>> Can I pipe in one more time. In March, on March 24th, there will be another webcast and which is going to go through, you know, the whole issue of disaster planning for children that is going to be pretty comprehensive so those who are interested may want to tune in on that webcast as well because we'll present a number of issues relative to the care of children in disasters.
>> That one is going to be March 24th from 1:00 to 2:30 eastern. Preparedness for children partnerships and models for merging emergency department and disaster efforts nationwide. In case it wasn't on the handouts, the website for the Center for pediatric emergency medicine that you mentioned is www.cpem.org. At this point I would like to wrap up our questioning and offer our presenters a final time to say any additional thoughts before we close out here.
>> Just a word. Get prepared. I think we all -- my feeling is that everybody in emergency departments want to do the best job possible. Everybody is motivated and interested in caring for children in the best way they can. And I think, you know, the goal of these guidelines is to try to provide additional resources so that you can do the job that you want to do. So I think beginning to look at it is kind of the first step. Anyway, thanks again to everyone.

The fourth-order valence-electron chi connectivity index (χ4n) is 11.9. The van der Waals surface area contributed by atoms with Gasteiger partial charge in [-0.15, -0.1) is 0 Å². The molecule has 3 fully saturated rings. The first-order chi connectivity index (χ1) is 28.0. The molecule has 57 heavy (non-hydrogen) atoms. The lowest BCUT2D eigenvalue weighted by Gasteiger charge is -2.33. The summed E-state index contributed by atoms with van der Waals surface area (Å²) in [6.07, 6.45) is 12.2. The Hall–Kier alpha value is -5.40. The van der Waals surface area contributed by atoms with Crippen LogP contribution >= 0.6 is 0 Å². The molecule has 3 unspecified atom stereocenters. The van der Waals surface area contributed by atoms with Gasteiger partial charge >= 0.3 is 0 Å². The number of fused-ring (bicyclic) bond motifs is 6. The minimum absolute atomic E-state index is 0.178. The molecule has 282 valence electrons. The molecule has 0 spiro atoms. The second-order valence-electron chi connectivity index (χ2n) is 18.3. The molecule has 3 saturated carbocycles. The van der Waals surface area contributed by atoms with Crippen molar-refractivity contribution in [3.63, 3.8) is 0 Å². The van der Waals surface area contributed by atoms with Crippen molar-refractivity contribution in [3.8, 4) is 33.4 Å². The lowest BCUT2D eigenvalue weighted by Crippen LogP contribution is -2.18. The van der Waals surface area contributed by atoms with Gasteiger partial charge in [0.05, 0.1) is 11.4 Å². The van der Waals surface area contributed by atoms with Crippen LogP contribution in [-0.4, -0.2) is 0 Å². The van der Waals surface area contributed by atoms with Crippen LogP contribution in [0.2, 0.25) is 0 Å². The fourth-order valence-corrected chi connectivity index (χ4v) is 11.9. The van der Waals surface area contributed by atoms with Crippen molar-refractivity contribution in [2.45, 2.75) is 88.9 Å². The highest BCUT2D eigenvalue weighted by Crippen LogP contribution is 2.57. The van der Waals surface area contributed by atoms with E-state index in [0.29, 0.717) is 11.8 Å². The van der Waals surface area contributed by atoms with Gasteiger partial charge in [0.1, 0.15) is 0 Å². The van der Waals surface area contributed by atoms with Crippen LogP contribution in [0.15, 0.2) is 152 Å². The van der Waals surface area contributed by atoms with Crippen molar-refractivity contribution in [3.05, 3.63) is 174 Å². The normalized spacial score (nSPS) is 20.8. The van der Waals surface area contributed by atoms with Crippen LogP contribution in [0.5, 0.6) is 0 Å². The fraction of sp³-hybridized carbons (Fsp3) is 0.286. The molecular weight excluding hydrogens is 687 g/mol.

>> Marianne, I would like to add to that. Keep it simple. Do the things that you can do. Tackle the things that you know you can make a difference doing and remember my friend Deb in Farmerville, Louisiana, get people and just remember that you're doing it for the kids.
>> Okay. Well, I would like to again thank our presenters very much and I would again for those who are on now, please feel free to let your colleagues know that this presentation and the information and the handouts will be archived at mchcom.com and also at the end of this webcast you will be able to complete an evaluation and please take time to do that. It just takes a few minutes and that helps us in terms of planning for future webcasts. So again I would like to thank everybody. Especially the presenters and the organizers and thank you all for participating and for your questions. Thank you.